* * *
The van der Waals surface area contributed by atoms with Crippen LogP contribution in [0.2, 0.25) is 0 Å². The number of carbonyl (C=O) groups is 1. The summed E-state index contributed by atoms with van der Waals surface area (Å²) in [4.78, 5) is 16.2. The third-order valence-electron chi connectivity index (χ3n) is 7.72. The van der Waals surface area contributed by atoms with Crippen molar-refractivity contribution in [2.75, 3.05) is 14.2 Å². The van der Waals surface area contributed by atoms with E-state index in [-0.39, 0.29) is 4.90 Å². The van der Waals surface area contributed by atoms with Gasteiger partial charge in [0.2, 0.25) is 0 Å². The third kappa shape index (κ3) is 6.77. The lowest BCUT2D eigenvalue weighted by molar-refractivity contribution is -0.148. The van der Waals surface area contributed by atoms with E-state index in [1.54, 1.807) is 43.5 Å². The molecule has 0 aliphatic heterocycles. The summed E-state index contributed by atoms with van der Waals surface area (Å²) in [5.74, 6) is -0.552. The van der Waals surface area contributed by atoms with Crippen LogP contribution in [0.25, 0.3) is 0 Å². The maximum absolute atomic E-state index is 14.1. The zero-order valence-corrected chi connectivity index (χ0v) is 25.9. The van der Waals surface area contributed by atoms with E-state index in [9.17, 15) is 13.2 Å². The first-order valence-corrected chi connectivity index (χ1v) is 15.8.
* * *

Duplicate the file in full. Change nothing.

The van der Waals surface area contributed by atoms with Crippen LogP contribution in [0.2, 0.25) is 0 Å². The number of carbonyl (C=O) groups is 1. The summed E-state index contributed by atoms with van der Waals surface area (Å²) in [4.78, 5) is 16.2. The third-order valence-electron chi connectivity index (χ3n) is 7.72. The van der Waals surface area contributed by atoms with Crippen molar-refractivity contribution in [2.75, 3.05) is 14.2 Å². The van der Waals surface area contributed by atoms with E-state index in [-0.39, 0.29) is 4.90 Å². The van der Waals surface area contributed by atoms with Gasteiger partial charge in [0.2, 0.25) is 0 Å². The third kappa shape index (κ3) is 6.77. The lowest BCUT2D eigenvalue weighted by molar-refractivity contribution is -0.148. The van der Waals surface area contributed by atoms with E-state index in [1.54, 1.807) is 43.5 Å². The molecule has 0 aliphatic heterocycles. The summed E-state index contributed by atoms with van der Waals surface area (Å²) in [5.74, 6) is -0.552. The van der Waals surface area contributed by atoms with Crippen LogP contribution in [0.25, 0.3) is 0 Å². The maximum absolute atomic E-state index is 14.1. The zero-order valence-corrected chi connectivity index (χ0v) is 25.9. The van der Waals surface area contributed by atoms with E-state index in [9.17, 15) is 13.2 Å². The first-order valence-corrected chi connectivity index (χ1v) is 15.8.